Then I got an invitation from 5 young artists in Poland to come and see a performance called Marina Positions - at first I was really angry but when I was watching the piece I thought it was fantastic and I understood that the idea of originality as ‘my-ego-my art’ is completely an obstacle to the essence of performance. A performance should be like a musical score - like Mozart, subject to interperetation and it can be performend as you want. I want to promote this idea at the ICA’s 50th Anniversary next year and to do a performance based on the performances of the 70s - a historical view of 6 pieces - 5 by other artists I like and the last my own. I am interesting in reperforming Chris Burden’s work on Crucifixion with gold nails. I really want to do this with the permission of the artists because I want to honour their work and how it was with my interpretation. I hope that this will open up the idea of performance as a free concept and demystify the 70s. Instead of the photo and all this projection on events where you were not there. I want to perform in this series, three I did not see - one from each continent. I actually want to do these performances. I think it would be interesting to have a woman on the cross in Burden’s crucifixion.

Katy Deepwell: But it would change the meaning.

Marina Abramovic: Yes and so would ‘Seedbed’ by Acconci where he raised the floor of the gallery and masturbated under the floor. The artist’s seed was supposedly inspiration.
When I was in the Art Academy, on the first day, when there were 2 women students among 17 men , an old professor came to us and said ‘to be an artist , you have to have balls’ I was shocked by this because all I wanted to be was a good artist with or without balls.

In another recent video work ‘Image of Happiness’ which was shown as part of the installation at Middlesborough, the camera frame is focused on Abramovic’s face. This time she is hanging upside down. A fact which only becomes apparent as you watch the entire video and see the blood rushing to her face and her struggle to speak the narrative. She repeats three times, the same words, a poetic description of the moment when a wife welcomes her husband home. The image is sealed by the touch of the husband’s hand on the woman’s pregnant belly.

Katy Deepwell: Would you say there was irony in ‘Image of Happiness’ between the action and the words you are speaking?

Marina Abramovic: No,absolutely not. In the early 70s I wanted to be very radical, extremely focused both mentally and physically. Everything else was just groovy. Ulay and I made all these works together. When we came to walking the Chinese wall, I made a big separation with the major love of my life and, for a time, everything was falling apart. When I finished the Wall, the pain was so big it took me about 2-3 years to get over it. It is only through my work that I can express my emotions At that time I was 40, ending a very strong emotional relationship, and I was intending to make my own work. I was at rock bottom zero , leaving everything behind. It was the hardest part of my life.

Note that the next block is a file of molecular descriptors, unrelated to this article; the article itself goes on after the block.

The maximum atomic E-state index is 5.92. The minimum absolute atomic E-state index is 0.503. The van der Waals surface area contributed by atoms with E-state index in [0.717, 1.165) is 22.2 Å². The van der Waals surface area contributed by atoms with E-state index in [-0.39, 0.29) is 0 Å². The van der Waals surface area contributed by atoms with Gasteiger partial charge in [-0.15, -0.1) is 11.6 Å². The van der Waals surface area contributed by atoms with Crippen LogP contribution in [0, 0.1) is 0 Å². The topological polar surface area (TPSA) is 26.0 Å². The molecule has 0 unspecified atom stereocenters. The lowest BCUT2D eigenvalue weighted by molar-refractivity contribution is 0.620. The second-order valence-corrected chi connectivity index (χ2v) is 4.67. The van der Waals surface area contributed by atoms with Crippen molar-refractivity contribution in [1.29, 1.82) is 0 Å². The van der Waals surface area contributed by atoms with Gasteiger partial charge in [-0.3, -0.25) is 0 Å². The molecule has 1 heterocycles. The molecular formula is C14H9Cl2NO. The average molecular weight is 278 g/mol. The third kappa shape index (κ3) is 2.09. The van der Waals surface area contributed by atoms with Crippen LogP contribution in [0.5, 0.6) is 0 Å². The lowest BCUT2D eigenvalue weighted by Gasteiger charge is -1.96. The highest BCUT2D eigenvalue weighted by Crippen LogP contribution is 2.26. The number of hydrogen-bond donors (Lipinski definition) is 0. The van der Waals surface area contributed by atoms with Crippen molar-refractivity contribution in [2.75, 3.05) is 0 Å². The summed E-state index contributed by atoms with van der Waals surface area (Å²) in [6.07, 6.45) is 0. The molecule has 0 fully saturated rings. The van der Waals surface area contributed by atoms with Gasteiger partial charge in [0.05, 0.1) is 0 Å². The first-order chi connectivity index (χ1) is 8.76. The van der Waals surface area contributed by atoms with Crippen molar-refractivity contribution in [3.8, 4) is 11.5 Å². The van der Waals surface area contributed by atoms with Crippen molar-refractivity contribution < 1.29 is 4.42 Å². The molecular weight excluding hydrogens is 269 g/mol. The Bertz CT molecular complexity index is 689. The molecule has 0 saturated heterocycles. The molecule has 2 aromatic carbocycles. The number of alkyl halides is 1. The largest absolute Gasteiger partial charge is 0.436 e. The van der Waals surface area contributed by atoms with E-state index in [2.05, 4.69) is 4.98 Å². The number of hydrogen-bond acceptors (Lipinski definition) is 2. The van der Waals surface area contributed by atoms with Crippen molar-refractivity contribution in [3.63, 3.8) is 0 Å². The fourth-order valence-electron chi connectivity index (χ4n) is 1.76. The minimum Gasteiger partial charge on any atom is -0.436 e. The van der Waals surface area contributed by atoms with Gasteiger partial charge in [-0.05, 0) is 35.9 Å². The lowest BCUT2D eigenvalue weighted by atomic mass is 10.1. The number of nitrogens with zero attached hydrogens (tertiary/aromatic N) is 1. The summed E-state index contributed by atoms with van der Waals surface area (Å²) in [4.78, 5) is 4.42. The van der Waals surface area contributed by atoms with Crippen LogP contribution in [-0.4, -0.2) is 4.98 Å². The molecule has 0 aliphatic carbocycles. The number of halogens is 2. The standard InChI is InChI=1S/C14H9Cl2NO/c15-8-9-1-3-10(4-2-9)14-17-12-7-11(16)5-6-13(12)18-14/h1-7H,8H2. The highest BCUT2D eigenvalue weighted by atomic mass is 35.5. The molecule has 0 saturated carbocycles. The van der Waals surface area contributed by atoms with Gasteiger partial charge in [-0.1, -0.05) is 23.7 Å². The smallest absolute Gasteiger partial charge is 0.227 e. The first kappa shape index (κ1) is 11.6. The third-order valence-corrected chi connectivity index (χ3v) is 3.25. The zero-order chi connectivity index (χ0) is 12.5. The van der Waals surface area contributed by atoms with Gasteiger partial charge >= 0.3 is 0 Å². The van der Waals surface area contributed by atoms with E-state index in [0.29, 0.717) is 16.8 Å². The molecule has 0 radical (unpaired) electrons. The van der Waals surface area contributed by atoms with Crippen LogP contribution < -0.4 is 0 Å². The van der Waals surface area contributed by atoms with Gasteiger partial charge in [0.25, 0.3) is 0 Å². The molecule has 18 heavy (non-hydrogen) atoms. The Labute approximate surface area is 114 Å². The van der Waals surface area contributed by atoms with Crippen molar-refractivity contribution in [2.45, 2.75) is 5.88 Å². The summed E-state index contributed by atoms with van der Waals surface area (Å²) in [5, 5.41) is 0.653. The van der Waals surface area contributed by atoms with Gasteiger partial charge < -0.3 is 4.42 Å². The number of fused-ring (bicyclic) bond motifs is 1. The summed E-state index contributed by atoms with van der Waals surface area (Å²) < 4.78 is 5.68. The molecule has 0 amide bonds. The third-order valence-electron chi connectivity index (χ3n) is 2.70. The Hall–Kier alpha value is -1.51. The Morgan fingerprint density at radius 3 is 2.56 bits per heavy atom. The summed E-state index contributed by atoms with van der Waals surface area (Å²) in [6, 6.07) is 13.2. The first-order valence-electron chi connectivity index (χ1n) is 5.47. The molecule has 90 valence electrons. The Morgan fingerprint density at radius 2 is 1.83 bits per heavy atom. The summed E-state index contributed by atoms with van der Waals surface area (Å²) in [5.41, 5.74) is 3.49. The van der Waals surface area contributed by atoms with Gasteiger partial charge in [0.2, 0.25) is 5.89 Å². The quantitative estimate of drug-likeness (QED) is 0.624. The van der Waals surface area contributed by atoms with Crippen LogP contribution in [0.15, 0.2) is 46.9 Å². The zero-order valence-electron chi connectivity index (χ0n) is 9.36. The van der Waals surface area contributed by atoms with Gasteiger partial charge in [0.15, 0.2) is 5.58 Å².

Then I realised one thing that everybody has many personalities inside themselves and it is all the time will-power which decides which one one presents to the world. My presentation of myself was just one aspect of me - a heavy one going out into the world. This came out in A Biography. I had reached a stage in my life where I could restage performances, pasting, cutting, knives and acting which I cannot do (I was making fun of myself). When people saw my works, they were scared to talk to me in reality but my friends who didn’t know the work could not believe that I made this work because there was a contradiction in their eyes. Then I found out that there are contradictions worth exploring . I love kitsch, I indulge myself with sweets, vanity, fashion. I love to make fun of myself, a very black humour, often politically incorrect. These are all these aspects which my friends know in a private situation about me and then there other aspects of myself which I explore through the works. In ‘Image of Happiness’ the image is something I really wish in one part of myself but it is not all of myself. It would be a dream to have a husband , family etc. but the other side of my self is stronger and I threw it away.
At 50, I now realise I can say this is how it is. One of the most difficult things is to do things you are ashamed of. My second theatre piece was called Delusional, to show people about shame as one of the most difficult emotions.

Katy Deepwell: Perhaps this is another difference from younger women whose works are more playful, ridiculous but more obviously mediated by the popular media whereas your pieces seem to be more about real life and experiences which are full of contradictions.

Marina Abramovic: I can only talk about spaces or experiences if I have been there. Otherwise I cannot presume things. I need to be honest, to have gone through this experience and then do something from this.



© Marina Abramovic Still from video 'The Onion' (1996)

Katy Deepwell: How would you define the feminine in relation to the feminist - one of the definitions from the 1970s was the idea of making the personal, political - that one should take personal experience and make it into political statements. This seems to be what you are exploring but I don't know whether you would call it feminist?

Marina Abramovic: Do you see me as a feminist?

Katy Deepwell: Not in your presentation of your work but in the idea of exploring the self or questioning the self in the way that you do in this work, I would see you as identifying with the feminist project